Tenet acknowledged the Saudis' role in his Dec. 11 speech. "The Saudis are proving increasingly important support to our counterterrorism efforts -- from making arrests to sharing debriefing results," he said.
But Saudi Arabia is also said to withhold information that might lead the U.S. government to conclusions or policies that the Saudi royal family fears. U.S. teams, for that reason, have sometimes sent Saudi nationals to Egypt instead.
Jordan is a favored country for renditions, several U.S. officials said. The Jordanians are considered "highly professional" interrogators, which some officials said meant that they do not use torture. But the State Department's 2001 human rights report criticized Jordan and its General Intelligence Directorate for arbitrary and unlawful detentions and abuse.
"The most frequently alleged methods of torture include sleep deprivation, beatings on the soles of the feet, prolonged suspension with ropes in contorted positions and extended solitary confinement," the 2001 report noted. Jordan also is known to use prisoners' family members to induce suspects to talk.
Another significant destination for rendered suspects is Morocco, whose general intelligence service has sharply stepped up cooperation with the United States. Morocco has a documented history of torture, as well as longstanding ties to the CIA..
The State Department's human rights report says Moroccan law "prohibits torture, and the government claims that the use of torture has been discontinued; however, some members of the security forces still tortured or otherwise abused detainees."
In at least one case, U.S. operatives led the capture and transfer of an al Qaeda suspect to Syria, which for years has been near the top of U.S. lists of human rights violators and sponsors of terrorism. The German government strongly protested the move. The suspect, Mohammed Haydar Zammar, holds joint German and Syrian citizenship. It could not be learned how much of Zammar's interrogation record Syria has provided the CIA.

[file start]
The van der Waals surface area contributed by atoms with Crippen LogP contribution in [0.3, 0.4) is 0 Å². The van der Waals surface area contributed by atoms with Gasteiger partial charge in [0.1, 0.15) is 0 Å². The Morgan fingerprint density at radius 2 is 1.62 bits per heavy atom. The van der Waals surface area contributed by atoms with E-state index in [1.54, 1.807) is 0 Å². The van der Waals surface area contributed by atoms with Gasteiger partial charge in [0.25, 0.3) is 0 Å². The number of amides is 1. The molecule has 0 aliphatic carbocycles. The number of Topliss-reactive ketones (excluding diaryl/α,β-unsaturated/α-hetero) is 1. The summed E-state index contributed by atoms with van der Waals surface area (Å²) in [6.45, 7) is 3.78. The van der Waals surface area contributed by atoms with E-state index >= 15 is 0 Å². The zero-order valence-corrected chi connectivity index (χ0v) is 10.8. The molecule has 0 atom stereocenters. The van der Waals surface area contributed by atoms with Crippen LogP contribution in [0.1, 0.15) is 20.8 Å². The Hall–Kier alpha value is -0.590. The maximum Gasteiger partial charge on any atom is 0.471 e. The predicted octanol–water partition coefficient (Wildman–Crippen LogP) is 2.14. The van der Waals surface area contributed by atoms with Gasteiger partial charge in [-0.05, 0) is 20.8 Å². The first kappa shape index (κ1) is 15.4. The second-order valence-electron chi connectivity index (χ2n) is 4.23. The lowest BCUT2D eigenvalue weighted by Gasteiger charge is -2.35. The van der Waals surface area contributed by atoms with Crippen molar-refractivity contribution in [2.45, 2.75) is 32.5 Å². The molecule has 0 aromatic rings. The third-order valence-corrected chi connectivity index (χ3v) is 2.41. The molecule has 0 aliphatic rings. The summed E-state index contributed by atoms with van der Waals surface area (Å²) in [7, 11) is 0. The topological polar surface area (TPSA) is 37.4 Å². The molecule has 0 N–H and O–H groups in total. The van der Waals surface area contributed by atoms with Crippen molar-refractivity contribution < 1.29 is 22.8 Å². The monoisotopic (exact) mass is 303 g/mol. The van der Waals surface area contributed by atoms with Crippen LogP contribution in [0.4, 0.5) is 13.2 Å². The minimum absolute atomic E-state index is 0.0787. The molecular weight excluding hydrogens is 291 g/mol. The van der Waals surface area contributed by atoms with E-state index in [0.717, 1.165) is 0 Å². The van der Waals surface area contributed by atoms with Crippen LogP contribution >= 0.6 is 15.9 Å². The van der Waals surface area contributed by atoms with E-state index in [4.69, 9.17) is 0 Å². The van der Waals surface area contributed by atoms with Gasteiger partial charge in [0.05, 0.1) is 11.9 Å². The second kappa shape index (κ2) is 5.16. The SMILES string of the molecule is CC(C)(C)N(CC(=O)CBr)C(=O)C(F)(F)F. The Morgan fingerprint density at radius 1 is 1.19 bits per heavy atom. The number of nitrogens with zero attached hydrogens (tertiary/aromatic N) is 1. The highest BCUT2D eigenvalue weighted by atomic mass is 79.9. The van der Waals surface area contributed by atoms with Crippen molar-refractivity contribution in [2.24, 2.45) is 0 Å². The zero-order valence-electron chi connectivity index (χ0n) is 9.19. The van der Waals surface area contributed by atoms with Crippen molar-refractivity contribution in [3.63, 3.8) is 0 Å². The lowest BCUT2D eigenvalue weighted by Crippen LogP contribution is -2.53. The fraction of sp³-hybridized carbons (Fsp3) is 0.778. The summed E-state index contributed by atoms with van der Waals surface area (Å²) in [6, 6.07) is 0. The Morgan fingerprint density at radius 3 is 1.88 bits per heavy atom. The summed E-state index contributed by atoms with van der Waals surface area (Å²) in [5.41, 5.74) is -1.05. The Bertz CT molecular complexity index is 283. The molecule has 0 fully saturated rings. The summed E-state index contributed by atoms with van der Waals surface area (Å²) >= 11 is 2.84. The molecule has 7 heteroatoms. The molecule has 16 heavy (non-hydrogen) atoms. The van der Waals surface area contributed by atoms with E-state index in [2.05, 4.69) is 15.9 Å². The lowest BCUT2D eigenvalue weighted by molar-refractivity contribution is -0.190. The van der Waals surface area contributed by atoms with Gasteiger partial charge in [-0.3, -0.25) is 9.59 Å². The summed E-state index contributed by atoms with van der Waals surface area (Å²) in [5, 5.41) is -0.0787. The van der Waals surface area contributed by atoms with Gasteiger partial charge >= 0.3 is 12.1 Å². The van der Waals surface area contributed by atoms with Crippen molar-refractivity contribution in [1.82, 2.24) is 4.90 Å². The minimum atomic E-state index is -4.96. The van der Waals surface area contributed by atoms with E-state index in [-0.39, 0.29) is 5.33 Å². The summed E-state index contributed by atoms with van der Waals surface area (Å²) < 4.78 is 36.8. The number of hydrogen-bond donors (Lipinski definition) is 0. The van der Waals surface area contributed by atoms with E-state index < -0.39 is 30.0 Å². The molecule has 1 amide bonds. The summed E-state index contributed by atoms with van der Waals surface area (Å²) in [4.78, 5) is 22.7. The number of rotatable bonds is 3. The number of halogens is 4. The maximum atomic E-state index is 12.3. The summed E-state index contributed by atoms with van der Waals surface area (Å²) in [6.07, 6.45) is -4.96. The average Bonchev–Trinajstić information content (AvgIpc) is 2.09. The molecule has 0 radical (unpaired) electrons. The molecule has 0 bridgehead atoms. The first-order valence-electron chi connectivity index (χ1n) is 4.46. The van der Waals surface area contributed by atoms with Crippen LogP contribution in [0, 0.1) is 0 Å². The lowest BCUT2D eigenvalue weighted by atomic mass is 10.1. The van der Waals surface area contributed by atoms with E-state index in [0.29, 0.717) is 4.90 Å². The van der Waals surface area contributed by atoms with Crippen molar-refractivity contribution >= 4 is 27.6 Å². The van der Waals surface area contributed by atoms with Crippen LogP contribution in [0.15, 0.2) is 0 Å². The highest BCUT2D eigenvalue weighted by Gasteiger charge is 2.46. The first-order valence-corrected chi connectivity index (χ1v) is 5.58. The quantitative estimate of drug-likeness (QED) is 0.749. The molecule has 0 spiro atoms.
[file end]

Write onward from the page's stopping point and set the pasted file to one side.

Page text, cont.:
The Bush administration maintains a legal distance from any mistreatment that occurs overseas, officials said, by denying that torture is the intended result of its rendition policy. American teams, officials said, do no more than assist in the transfer of suspects who are wanted on criminal charges by friendly countries. But five officials acknowledged, as one of them put it, "that sometimes a friendly country can be invited to 'want' someone we grab." Then, other officials said, the foreign government will charge him with a crime of some sort.
One official who has had direct involvement in renditions said he knew they were likely to be tortured. "I . . . do it with my eyes open," he said.
According to present and former officials with firsthand knowledge, the CIA's authoritative Directorate of Operations instructions, drafted in cooperation with the general counsel, tells case officers in the field that they may not engage in, provide advice about or encourage the use of torture by cooperating intelligence services from other countries.
"Based largely on the Central American human rights experience," said Fred Hitz, former CIA inspector general, "we don't do torture, and we can't countenance torture in terms of we can't know of it." But if a country offers information gleaned from interrogations, "we can use the fruits of it."
Bush administration officials said the CIA, in practice, is using a narrow definition of what counts as "knowing" that a suspect has been tortured. "If we're not there in the room, who is to say?" said one official conversant with recent reports of renditions.
The Clinton administration pioneered the use of extraordinary rendition after the bombings of U.S. embassies in Kenya and Tanzania in 1998. But it also pressed allied intelligence services to respect lawful boundaries in interrogations.
After years of fruitless talks in Egypt, President Bill Clinton cut off funding and cooperation with the directorate of Egypt's general intelligence service, whose torture of suspects has been a perennial theme in State Department human rights reports.
"You can be sure," one Bush administration official said, "that we are not spending a lot of time on that now."
Staff writers Bob Woodward, Susan Schmidt and Douglas Farah, and correspondent Peter Finn in Berlin, contributed to this report.